Fiction Joyland - Omnivore

Published on June 7th, 2013


Joyland by Stephen King

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Blurb:  Set in a small-town North Carolina amusement park in 1973, Joyland tells the story of the summer in which college student Devin Jones comes to work as a carny and confronts the legacy of a vicious murder, the fate of a dying child, and the ways both will change his life forever. (Titan Books)

Other books by the author

Alsion Flood, The Guardian

“Do we care more if Devin finds the killer or if he makes a success of “wearing the fur” – dressing up as Howie the Happy Hound and entertaining visiting children? Horror will be provided by King in spades later this year, when he returns to the world of The Shining in sequel Doctor SleepJoyland is a far gentler, deeper, more thoughtful book than the one it masquerades as. More a coming-of-age mystery than a horror-filled thriller, it’s closer to the tone of King’s short story “The Body” – on which the film Stand By Me is based – than it is to the author’s real forays into horror, and all the more intriguing for it.”

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David Ulin, The Los Angeles Times

“[The] double vision — the 21-year-old actively living through his experience while his older incarnation reflects on it — gives the book an unexpected perspective, even as it reassures us that whatever happens in the novel, Devin will come out alive. That’s a neat trick to pull off in a thriller, and “Joyland” is definitely a thriller, albeit in a minor key. Published by the excellent Hard Case Crime — an imprint devoted to hard-boiled fiction, both reprint and new — it’s also an homage, in some sense, to the disposable culture of the early 1970s: pulp novels, LPs and independent amusement parks, such as the one where much of the action here takes place.”

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Tim Martin, The Telegraph

“No one picking up a book with a screaming dame on the cover and the tag-line “Who Dares Enter the Funhouse of Fear?” can complain that they were expecting Ulysses, or even one of King’s own deeper and more architectural works: set in a dilapidated amusement park, Joyland is a reliable if slightly clunky ride from a writer who has rarely forgotten how to tell a good story.”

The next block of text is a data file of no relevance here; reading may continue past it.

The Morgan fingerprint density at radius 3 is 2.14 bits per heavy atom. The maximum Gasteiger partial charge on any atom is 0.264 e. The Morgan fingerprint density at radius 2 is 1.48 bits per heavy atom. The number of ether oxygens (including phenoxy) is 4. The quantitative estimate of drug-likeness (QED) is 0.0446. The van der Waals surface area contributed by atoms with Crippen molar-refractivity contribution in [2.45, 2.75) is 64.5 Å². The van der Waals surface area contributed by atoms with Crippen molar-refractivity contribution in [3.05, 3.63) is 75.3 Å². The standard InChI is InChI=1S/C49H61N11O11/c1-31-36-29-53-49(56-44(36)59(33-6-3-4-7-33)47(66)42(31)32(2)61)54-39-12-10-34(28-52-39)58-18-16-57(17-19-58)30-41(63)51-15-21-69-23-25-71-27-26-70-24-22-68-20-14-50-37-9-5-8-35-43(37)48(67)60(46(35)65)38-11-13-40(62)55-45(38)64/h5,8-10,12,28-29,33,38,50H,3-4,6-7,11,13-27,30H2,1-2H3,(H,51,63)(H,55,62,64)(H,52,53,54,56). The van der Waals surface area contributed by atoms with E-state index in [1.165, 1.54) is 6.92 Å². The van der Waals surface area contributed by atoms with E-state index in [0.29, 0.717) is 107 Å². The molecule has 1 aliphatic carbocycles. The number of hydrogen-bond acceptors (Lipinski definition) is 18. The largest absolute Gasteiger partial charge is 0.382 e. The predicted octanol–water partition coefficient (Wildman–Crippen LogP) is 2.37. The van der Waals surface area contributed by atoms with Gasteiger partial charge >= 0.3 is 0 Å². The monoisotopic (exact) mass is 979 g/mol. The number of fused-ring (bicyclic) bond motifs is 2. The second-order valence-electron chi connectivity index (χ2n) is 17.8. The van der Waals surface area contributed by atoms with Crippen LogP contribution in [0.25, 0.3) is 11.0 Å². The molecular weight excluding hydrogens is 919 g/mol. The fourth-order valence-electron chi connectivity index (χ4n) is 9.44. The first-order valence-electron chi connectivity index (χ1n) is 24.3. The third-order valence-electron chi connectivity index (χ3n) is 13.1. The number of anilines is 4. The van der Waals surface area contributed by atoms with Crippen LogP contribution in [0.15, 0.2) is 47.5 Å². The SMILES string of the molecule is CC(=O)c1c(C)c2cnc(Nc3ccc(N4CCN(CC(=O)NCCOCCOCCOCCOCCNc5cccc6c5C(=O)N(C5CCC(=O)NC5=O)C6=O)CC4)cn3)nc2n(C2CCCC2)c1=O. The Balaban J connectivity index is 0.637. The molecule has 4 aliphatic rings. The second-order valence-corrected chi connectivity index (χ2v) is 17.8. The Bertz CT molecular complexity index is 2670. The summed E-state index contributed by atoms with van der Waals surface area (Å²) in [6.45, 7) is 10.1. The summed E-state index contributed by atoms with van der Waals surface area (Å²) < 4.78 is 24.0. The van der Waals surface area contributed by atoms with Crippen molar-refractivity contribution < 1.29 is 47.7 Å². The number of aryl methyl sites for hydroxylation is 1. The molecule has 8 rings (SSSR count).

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Bill Sheehan, The Washington Post

“As in so much of King’s work, quotidian details pervade the narrative, providing a solid foundation for the dramatic, sometimes otherworldly events. King pays close attention to everything, from the emotional weather of his protagonist to the1,001 details in the day-to-day life of a working carny. Devin’s emotions are, for the most part, turbulent. Early on, he is unceremoniously dumped by his long-time college girlfriend. King treats this crisis with profound and unforced empathy. His ability to convey the raw, instantly recognizable emotions of a vulnerable young man is one of the novel’s unobtrusive strengths.”

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John Dugdale, The Sunday Times

“Slight but ably crafted, Joyland is a sentimental coming-of-age story thinly disguised as a shocker, exuding nostalgia for the 1970s (an era King depicted flintily at the time, in Carrie) and a longing to be a teenage innocent again. ”

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Tom Cox, The Daily Express

Its twists and shocks are still what elevates it, though. Nothing about its final pages is predictable but nothing about it quite gives you the sense that King is discovering anything new about himself as a writer.”

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Janet Maslin, The New York Times

“To get to a book lover’s Joyland, just leave your guilt at the door, seek gratification over edification, and don’t take offense easily.”

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